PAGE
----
Kidney Function Recovery Seen in Some Children on Dialysis

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Recovery less likely in children with congenital anomalies.
Recovery less likely in children with congenital anomalies.

(HealthDay News) -- Roughly 2% of pediatric patients on maintenance dialysis recover within 2 years after dialysis initiation, according to a study published online in the Clinical Journal of the American Society of Nephrology.

Marjolein Bonthuis, PhD, from the University of Amsterdam, and colleagues studied the frequency of recovery of kidney function and its determinants in a large cohort of pediatric patients on maintenance dialysis in Europe. The European Society for Pediatric Nephrology/European Renal Association-European Dialysis and Transplant Association Registry was used to identify 6574 patients from 36 European countries beginning dialysis before the age of 15 years, between 1990 and 2014.

The researchers found that 2 years after dialysis initiation, 2% of patients experienced recovery of their kidney function after a median of 5.0 months on dialysis. Recovery occurred more often in patients with vasculitis (11% at 2 years; adjusted hazard ratio, 20.4), ischemic kidney failure (12%; adjusted hazard ratio, 11.4), and hemolytic uremic syndrome (13%; adjusted hazard ratio, 15.6), compared to patients with congenital anomalies of the kidney and urinary tract. Recovery was also associated with younger age and initiation on hemodialysis instead of peritoneal dialysis. For nearly one-third of patients who experienced recovery, the recovery was transient as they returned to kidney replacement therapy after a median recovery period of 19.7 months.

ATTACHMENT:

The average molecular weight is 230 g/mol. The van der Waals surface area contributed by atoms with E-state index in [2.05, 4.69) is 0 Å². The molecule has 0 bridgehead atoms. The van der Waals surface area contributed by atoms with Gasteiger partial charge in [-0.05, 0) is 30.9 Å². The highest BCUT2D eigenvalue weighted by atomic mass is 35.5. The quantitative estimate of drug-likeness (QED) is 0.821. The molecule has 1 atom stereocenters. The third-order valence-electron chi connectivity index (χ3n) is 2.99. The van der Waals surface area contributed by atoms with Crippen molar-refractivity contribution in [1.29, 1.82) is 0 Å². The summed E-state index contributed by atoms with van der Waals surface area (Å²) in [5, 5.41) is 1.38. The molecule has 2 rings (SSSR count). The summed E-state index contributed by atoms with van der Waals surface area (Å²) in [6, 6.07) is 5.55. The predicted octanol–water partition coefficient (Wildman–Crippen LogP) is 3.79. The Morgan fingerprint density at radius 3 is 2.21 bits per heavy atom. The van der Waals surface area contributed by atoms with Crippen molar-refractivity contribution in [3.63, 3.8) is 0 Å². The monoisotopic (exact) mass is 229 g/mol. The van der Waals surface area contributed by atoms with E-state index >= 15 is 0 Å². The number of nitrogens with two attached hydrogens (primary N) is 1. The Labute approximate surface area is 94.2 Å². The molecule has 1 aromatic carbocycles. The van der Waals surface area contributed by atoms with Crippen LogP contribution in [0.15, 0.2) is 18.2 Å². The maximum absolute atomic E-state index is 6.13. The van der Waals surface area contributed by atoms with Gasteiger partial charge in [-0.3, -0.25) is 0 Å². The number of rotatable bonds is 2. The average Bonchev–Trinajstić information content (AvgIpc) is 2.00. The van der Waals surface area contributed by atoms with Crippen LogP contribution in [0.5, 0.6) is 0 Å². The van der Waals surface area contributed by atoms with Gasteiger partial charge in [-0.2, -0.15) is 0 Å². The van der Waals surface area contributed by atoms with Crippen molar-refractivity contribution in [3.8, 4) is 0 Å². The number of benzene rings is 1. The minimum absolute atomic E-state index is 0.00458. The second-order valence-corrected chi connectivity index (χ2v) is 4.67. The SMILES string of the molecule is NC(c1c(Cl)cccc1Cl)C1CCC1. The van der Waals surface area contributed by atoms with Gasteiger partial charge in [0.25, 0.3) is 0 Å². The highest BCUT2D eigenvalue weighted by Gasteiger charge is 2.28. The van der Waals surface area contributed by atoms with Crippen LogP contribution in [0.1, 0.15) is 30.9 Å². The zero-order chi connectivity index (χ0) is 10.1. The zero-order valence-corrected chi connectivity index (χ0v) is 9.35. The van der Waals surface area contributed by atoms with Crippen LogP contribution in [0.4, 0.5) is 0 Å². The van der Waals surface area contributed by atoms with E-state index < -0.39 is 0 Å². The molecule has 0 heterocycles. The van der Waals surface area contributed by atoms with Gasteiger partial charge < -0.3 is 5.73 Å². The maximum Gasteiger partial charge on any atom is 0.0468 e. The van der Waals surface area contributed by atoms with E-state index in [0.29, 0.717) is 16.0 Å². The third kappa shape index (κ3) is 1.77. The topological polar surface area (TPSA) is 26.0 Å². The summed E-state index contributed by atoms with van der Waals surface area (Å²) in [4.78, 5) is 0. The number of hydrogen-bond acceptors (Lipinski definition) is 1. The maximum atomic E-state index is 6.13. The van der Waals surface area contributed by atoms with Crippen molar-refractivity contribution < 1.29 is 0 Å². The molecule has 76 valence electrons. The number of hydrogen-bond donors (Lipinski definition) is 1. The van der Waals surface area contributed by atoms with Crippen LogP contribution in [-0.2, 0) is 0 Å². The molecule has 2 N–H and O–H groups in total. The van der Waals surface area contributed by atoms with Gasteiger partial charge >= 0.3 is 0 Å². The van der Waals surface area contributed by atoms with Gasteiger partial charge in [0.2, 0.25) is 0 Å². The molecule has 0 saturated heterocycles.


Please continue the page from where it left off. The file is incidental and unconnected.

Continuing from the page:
"There is a clinically important chance of recovery in patients on dialysis with vasculitis, ischemic kidney failure, and hemolytic uremic syndrome, which should be considered when planning kidney transplantation in these children," the authors write.

Reference

Bonthuis M, Harambat J, Bérard E, et al. Recovery of Kidney Function in Children Treated with Maintenance Dialysis. Clin J Am Soc Nephrol. September 2018, CJN.01500218; DOI: 10.2215/CJN.01500218

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